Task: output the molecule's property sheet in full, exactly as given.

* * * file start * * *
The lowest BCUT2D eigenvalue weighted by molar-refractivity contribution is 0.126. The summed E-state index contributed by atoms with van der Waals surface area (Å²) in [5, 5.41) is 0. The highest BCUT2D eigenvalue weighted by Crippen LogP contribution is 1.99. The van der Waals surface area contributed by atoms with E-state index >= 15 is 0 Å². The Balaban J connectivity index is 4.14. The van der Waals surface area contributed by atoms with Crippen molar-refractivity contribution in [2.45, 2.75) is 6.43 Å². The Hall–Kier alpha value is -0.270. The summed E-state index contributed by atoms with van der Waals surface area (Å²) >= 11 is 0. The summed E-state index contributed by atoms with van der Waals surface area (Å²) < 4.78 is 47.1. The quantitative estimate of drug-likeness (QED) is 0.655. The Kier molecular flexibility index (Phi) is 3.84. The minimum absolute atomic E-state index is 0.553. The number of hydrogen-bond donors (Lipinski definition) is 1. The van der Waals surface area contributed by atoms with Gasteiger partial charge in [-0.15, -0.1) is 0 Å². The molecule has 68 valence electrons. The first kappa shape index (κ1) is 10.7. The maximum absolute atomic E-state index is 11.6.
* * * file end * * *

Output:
The lowest BCUT2D eigenvalue weighted by molar-refractivity contribution is 0.126. The summed E-state index contributed by atoms with van der Waals surface area (Å²) in [5, 5.41) is 0. The highest BCUT2D eigenvalue weighted by Crippen LogP contribution is 1.99. The van der Waals surface area contributed by atoms with E-state index >= 15 is 0 Å². The Balaban J connectivity index is 4.14. The van der Waals surface area contributed by atoms with Crippen molar-refractivity contribution in [2.45, 2.75) is 6.43 Å². The Hall–Kier alpha value is -0.270. The summed E-state index contributed by atoms with van der Waals surface area (Å²) >= 11 is 0. The summed E-state index contributed by atoms with van der Waals surface area (Å²) < 4.78 is 47.1. The quantitative estimate of drug-likeness (QED) is 0.655. The Kier molecular flexibility index (Phi) is 3.84. The minimum absolute atomic E-state index is 0.553. The number of hydrogen-bond donors (Lipinski definition) is 1. The van der Waals surface area contributed by atoms with Gasteiger partial charge in [-0.15, -0.1) is 0 Å². The molecule has 68 valence electrons. The first kappa shape index (κ1) is 10.7. The maximum absolute atomic E-state index is 11.6.